Its obvious Arnold was not what you would call a "joiner".  There is no record of his having become a member of any professional or amateur group in his life, with the exception of the Postal Photographic Club - but more about that later.
NOTE: In March of 2003 I purchased a cache of original vintage Arnold architectural photographs bearing his New York City Business imprint. Many are identified as to architect and city/location. Among them are McKim, Mead & White; Peabody & Stearns; E.A. Sargent; Green & Wicks; G.E. Harney  Marling & Burdett; S.G. Slocum; Stevens  & Cobb; W.W. Lewis, and Lamb & Rich.

Scans of these photos will be forthcoming.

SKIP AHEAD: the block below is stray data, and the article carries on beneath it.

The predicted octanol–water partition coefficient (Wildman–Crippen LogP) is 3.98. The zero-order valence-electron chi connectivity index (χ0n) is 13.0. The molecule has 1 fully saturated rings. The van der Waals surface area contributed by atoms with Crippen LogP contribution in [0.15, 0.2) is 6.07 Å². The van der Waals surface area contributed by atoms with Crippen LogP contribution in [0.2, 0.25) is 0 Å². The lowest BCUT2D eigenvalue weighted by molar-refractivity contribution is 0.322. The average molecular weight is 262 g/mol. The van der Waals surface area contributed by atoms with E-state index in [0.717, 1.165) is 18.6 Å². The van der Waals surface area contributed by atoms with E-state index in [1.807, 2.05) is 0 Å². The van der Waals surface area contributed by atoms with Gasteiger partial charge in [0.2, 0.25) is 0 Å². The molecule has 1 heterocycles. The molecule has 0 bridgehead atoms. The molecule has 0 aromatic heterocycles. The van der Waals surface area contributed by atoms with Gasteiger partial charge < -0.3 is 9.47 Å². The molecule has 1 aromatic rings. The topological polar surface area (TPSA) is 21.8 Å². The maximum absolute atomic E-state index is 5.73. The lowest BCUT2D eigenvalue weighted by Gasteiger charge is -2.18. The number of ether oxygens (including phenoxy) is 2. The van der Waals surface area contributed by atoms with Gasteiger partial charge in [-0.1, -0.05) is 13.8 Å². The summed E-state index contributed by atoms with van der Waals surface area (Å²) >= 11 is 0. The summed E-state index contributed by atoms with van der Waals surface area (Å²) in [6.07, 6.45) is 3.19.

A sort of landmark comes for Arnold via the elegant 1888 self-published book of 20   architectural views entitled "Studies in Architecture  -  At Home And Abroad". A most curious and interesting fact here is the printer - "The Photo-Gravure Company" of New York.  These plates were made by a company whose founder and president, Ernest Edwards, was already a legend in the photographic and printing trades.  Edwards had excelled as a portrait photographer in London, 1860's. He was also the inventor of the heliograph process, a seminal printing method for the reproduction of photographs.  Edwards was brought to Boston in 1872 as manager of the Heliotype Corp. of Mass.(part of James R. Osgood Co.) who had bought the rights to his invention. Edwards left Heliotype Co. in 1885 and set up shop in New York City as the Photo-Gravure Co.[NOTE:Osgood & Co. abruptly went bankrupt in May,1885, which is probably why Edwards left Boston.]  Its primary work was high class printing, plate making and lithography.  Two years later Edwards introduces a monthly subscription series titled "Sun & Shade" a large (11x14") publication of fine art and photography in the form of very high quality gelatin and gravure plates. And also noteworthy, Edwards locates his company in the same office building(853 Broadway) as Edward L. Wilson, the publisher of the Philadelphia Photographer magazine (and later Wilson's Photographics). The two worked often in concert, Edwards making gravures of images to be included in Wilson's magazine, and Wilson editorializing about Edwards' work and company. There does not seem to have been an actual business connection - ownership wise, between them, just mutually interested in each others work and occasionally giving work to each other.